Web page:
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Posts Tagged ‘criticism’

It is a blindness to the beauty, with a clarity on the flaws 

It is the impulse to manipulate for what’s already been freely given

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It is the urge to compete with those who are dearest to us

It is the voice that taunts us from behind the mirror

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It is the compulsion to tear people down to what we unconsciously perceive to be our level

It is the willingness to trade our values for the approval of others

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It is the frequency that muffles every compliment, while amplifying the slightest criticism

It is the apprehension to speak for fear of sounding stupid

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It is the drive to control what was never ours to govern

It is the tendency to exaggerate our accomplishments, while denying our weaknesses

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It is the fear that if they really knew us, they wouldn’t love us

It is the unspoken sense that it would be better if we were someone else

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It is ultimately an identity thief

and

Its name is insecurity

 

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Recently, an associate of mine shared some negative perceptions that they’d heard others express about me in the workplace.  And while it’s never pleasant to hear that bad things are being said about you, I believe that my co-worker’s intent was to genuinely help me.  Undoubtedly, receiving criticism can be very challenging, and I must admit that I’ve cycled through a range of emotions.  Part of me wants to make the case that these folks really haven’t taken the time to get to know me, and part of me wants to explain that I’ve been placed in a somewhat precarious job position in recent years.  Yet another part wants to be offended, and to vehemently deny that there is any truth to these viewpoints.  But ultimately, all of those actions would prove to be counterproductive.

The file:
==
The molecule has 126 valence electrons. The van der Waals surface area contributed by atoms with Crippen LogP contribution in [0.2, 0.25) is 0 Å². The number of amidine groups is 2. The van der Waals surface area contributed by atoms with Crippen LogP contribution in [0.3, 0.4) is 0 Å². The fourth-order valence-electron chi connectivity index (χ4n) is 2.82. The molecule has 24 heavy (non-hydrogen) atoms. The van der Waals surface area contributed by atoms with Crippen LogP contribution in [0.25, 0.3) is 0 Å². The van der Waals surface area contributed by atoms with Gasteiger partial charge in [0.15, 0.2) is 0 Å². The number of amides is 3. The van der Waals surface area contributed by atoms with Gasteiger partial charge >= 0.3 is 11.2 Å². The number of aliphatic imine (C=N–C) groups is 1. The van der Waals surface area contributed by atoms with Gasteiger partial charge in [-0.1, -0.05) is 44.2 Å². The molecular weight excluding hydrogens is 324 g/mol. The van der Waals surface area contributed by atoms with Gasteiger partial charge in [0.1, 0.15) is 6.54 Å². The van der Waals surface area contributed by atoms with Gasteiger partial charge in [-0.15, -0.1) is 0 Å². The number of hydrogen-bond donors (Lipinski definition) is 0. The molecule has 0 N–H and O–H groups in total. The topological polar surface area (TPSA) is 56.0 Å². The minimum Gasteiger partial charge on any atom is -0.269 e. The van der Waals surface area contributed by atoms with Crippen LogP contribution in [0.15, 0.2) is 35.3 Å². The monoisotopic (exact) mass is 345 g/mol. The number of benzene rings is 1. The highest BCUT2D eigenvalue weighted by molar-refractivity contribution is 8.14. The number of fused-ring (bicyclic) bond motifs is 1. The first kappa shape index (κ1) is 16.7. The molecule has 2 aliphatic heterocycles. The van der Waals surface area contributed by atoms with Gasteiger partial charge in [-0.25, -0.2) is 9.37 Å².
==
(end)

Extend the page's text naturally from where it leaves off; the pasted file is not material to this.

When I take a deep breath, and try to look at things objectively, I can understand how someone, who has only seen me in my current job context, might draw some negative conclusions about me, and my work ethic.  Though I don’t feel that these are representative of who I really am, or what I’m capable of, I do have to accept some ownership of the fact that my handling of this situation has not been sufficient to quell these unflattering perceptions.  I guess I have to ask myself, “Can I do more?” or “Can I do better?”  And the answer to those questions is “Yes, I can.”  So instead of defending, accusing, rationalizing, stewing, or complaining, I just need to step up, and prove these criticisms to be invalid.

 

These folks are not particularly interested in my almost 25 years of performance at the plant, they want to know what I did yesterday, and what I’m going to do for them tomorrow.  Generally, that’s how real life works.

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